Los Angeles Banker Donne Moen Calls Sales Orientation a Crucial Part of Dealing with Corporate Middle Market

By Shoultz, Donald | American Banker, May 15, 1986 | Go to article overview
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Los Angeles Banker Donne Moen Calls Sales Orientation a Crucial Part of Dealing with Corporate Middle Market


Shoultz, Donald, American Banker


Los Angeles Banker Donne Moen Calls Sales Orientation A Crucial Part of Dealing with Corporate Middle Market

To be successful in the corporate middle market, banks must create a unique middle-market culture. And one of the most important aspects of that culture is a sales orientation, according to Donne P. Moen, the new vice chairman of the Union Bank, Los Angeles.

"The demand in this new era of banking is for highly skilled, knowledgeable, sales-oriented relationship managers,' he said. "The inculcation of a sales orientation into our organizational cultures will be one of the critical success factors, if not the most critical, during the next decade.'

Mr. Moen made his observations in a speech on Wednesday here that ended the Bank Marketing Association's annual corporate/commercial marketing conference, "marketing to the middle market.'

The California banker is the architect of what many consider to be one of the most successful middle-market banking programs in the country. At the conference, Mr. Moen outlined his thoughts on the characteristics and needs of the middle-market customer and how financial institutions can be successful in serving this huge market.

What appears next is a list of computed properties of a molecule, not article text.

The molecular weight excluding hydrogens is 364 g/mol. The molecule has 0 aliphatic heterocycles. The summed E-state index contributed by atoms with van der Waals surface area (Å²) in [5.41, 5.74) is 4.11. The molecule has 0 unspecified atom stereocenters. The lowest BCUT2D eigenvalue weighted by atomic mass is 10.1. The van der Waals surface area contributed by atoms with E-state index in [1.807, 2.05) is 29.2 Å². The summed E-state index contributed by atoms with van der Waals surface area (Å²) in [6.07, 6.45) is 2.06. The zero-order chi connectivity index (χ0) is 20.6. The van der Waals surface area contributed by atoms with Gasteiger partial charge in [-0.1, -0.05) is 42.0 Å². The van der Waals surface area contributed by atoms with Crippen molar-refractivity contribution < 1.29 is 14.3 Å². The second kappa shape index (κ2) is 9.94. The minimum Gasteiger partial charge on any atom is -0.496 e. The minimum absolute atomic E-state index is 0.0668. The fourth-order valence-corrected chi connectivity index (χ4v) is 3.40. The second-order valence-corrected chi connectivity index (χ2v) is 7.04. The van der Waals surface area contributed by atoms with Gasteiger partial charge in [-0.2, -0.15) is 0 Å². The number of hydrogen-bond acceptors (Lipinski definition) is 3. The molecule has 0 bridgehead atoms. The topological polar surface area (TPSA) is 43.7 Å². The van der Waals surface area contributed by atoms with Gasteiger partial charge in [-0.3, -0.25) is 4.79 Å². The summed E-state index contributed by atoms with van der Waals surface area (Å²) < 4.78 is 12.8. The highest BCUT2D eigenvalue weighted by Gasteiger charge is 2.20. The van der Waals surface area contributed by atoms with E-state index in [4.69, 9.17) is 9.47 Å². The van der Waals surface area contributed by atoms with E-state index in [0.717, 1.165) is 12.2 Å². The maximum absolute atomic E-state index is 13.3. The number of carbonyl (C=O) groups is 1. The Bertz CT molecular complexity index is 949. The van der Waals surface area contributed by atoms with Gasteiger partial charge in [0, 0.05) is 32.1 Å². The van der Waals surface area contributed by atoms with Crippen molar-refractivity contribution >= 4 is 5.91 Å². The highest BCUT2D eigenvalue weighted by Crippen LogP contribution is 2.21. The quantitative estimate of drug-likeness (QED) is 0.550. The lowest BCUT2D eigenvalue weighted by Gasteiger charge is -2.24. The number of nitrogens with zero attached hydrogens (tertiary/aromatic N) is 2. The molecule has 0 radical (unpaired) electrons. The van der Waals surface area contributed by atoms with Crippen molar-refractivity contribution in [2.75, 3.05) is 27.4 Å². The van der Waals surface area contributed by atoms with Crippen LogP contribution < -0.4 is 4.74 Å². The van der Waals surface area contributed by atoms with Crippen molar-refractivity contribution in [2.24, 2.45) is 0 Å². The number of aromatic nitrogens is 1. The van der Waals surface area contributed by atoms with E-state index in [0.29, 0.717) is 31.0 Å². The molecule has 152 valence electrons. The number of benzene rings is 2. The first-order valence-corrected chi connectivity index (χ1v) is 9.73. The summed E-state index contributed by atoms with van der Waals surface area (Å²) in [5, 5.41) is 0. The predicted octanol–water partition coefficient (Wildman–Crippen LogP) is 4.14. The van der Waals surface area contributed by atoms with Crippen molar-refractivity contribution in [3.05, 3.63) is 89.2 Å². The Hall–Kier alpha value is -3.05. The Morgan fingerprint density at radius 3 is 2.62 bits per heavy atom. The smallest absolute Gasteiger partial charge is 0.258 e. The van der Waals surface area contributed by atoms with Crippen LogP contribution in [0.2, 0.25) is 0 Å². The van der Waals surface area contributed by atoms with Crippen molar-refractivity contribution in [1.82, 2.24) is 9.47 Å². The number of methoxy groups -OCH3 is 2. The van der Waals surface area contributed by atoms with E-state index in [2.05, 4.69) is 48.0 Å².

"Without effective teaching, coaching, counseling, and leadership provided by an effective sales management operation at the line level, none of our marketing goals are achievable,' Mr. Moen declared. While he acknowledged that a sales mentality has not been widely accepted by bankers, the Union Bank vice chairman added that "enthusiastic marketplace behavior is already starting to replace the ordertaking orientation of prior decades.'

Sales Orientation, Market Orientation

Mr. Moen's speech followed the lead of many previous speakers--bankers and consultants--at the three and a half day annual conference. Sales orientation and market orientation were the two main prescriptions to emerge from the conference. These two, working in tandem, are considered by Mr. Moen and others as one of the keys to the successful pursuit of the corporate middle market.

Earlier in the week, top executives from Citytrust, Bridgeport, Conn., discussed how their bank's corporate and strategic plan, which targets the lower end of the middle market, is directly linked to extensive market research and market segmentation. They also described the bank's incentive system that allows the sales force to earn huge financial bonuses.

Citytrust was cited for "excellence in corporate marketing' by the Bank Marketing Association on Monday.

Mark F. Fox, senior vice president of Fleet National Bank, Providence, R.I., on Tuesday conducted a session on the development at his bank of a "corporates sales force.' A program there offers cash incentives to customer contact officers who cross-sell financial services through a referral system.

As an adjunct to sales orientation, Mr.

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